Several retired Indy car drivers were considered for participation, including Rick Mears, Al Unser Jr. and Michael and Mario Andretti. But all were wise enough to realize their best days in a car were behind them.

"People were asking me about it, and to be honest, the thought did go across my mind," admitted Michael Andretti, whose last race as a driver was the 2007 Indianapolis 500. "Then I got smart real quick. It would have been too much for me to do and I'm just not in shape, being out of the car this long, to expect to go and be competitive with the talent that we have in this field today."

You can be sure that car is going to be fast again. Combine that with Dan's great feel for these 1.5-mile tracks and where the limit is, and I think he's got a really good chance -- even from the back.

-- Dario Franchitti on Dan Wheldon

The No. 77 car that Wheldon will drive at Las Vegas has certainly shown plenty of speed this year. Alex Tagliani drove it to pole position at Indianapolis and Texas Motor Speedway.

Oddly, Tagliani will be driving the No. 98 car that Wheldon won the Indianapolis 500 in this weekend. But one top Indy car driver believes that Wheldon will be a threat to win in whatever car he's in.

"You can be sure that car is going to be fast again," said three-time series champion Franchitti. "Combine that with Dan's great feel for these 1.5-mile tracks and where the limit is, and I think he's got a really good chance -- even from the back."

Bernard hopes that the real winner on the day is the IndyCar Series.
The Las Vegas race is essentially being self-promoted; INDYCAR has rented the track and Bernard has secured a large number of secondary sponsors, though a title sponsor proved elusive.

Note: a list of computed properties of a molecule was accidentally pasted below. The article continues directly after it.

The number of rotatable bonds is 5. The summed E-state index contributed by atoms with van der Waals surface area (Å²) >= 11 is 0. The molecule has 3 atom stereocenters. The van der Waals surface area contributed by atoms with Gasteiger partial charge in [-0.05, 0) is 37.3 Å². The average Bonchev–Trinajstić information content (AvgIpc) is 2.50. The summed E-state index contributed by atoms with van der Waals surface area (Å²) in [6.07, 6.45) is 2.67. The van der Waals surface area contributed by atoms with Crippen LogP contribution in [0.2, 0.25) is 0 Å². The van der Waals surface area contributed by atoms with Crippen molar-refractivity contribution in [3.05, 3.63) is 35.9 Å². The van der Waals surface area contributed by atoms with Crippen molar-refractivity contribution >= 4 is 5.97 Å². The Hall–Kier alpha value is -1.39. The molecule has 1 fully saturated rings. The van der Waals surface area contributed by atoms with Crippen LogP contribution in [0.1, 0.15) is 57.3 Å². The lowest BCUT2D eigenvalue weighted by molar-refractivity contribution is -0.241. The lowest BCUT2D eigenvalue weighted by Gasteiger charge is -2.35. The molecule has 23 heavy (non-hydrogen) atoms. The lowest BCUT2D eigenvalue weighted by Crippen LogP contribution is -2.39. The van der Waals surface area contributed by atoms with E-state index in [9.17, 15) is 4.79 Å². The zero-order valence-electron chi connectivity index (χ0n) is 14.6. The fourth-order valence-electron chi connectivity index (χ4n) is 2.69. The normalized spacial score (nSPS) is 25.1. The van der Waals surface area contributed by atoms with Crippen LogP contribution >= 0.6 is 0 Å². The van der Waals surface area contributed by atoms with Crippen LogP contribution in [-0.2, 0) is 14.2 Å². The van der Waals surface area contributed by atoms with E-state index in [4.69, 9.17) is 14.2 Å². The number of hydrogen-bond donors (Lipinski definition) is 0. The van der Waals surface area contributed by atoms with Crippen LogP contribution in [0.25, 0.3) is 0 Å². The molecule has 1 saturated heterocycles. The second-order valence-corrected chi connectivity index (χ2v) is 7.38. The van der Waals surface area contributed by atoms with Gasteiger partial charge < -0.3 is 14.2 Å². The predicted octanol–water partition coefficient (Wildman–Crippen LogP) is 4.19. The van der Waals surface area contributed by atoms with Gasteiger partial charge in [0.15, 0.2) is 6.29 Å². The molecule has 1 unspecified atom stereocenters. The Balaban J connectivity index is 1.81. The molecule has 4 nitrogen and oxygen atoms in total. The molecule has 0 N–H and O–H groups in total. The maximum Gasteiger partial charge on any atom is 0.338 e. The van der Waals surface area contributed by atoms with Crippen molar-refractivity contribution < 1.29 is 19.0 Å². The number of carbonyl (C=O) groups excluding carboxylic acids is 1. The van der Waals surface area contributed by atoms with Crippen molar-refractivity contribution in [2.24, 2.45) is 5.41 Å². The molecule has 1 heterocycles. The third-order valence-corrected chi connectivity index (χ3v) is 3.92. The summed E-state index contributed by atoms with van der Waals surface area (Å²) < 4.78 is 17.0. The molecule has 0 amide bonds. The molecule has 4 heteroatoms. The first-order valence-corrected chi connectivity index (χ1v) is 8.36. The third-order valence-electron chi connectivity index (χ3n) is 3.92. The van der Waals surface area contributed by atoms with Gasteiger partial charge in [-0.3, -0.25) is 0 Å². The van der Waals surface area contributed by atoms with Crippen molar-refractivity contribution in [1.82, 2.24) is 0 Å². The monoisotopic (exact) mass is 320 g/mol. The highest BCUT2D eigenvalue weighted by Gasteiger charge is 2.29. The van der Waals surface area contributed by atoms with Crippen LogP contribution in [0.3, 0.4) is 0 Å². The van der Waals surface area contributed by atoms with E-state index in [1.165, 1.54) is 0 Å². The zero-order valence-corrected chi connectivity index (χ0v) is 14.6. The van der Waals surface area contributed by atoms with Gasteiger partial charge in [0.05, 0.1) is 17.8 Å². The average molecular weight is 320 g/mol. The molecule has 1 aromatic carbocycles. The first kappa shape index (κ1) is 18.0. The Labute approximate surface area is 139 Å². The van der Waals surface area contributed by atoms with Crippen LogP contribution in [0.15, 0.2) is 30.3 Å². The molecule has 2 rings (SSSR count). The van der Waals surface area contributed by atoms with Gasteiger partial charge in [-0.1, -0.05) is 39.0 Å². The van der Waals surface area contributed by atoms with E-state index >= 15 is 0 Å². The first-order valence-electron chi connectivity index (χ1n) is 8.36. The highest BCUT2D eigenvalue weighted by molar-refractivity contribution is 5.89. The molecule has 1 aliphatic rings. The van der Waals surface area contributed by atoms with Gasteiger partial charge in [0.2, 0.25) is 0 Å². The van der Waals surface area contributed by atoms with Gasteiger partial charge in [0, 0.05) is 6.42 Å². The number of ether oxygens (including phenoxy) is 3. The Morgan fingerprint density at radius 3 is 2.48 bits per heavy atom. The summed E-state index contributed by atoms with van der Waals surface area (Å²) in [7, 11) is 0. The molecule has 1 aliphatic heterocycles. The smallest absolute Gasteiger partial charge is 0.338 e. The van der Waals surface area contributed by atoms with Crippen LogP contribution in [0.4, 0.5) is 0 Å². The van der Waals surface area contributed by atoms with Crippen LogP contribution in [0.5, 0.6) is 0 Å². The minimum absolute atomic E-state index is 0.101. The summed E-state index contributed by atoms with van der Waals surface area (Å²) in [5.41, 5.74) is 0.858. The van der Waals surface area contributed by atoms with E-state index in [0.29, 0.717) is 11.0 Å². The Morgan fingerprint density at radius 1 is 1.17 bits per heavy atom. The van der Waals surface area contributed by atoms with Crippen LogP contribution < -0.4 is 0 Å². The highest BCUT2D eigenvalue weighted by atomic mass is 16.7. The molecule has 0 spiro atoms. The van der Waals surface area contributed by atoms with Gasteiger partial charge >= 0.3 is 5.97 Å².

With many oval track promoters struggling to fill the stands and afford the sanction fee for an Indy car race, the self-promoted Vegas event is in many ways a trial run for a future oval track business model for Bernard and INDYCAR.

"I would like to think that every driver is going to benefit from this significantly if we can move the dial on the ratings," Bernard remarked. "I think I even told someone I'd resign if we didn't triple the [television] rating.

"If we can do that, every driver will see positive momentum, every team owner will, and the series will. We're here to do one thing, and that's continue to push viewership and our fan base upwards."

Bernard is hoping that a spectacular display from Wheldon will be just the ticket to do that.

"Thank you for the opportunity," Wheldon responded. "But please don't expect any flips like Travis Pastrana does because I'm not into that.

"I'm going to keep it on all four."

John Oreovicz covers open-wheel racing for ESPN.com.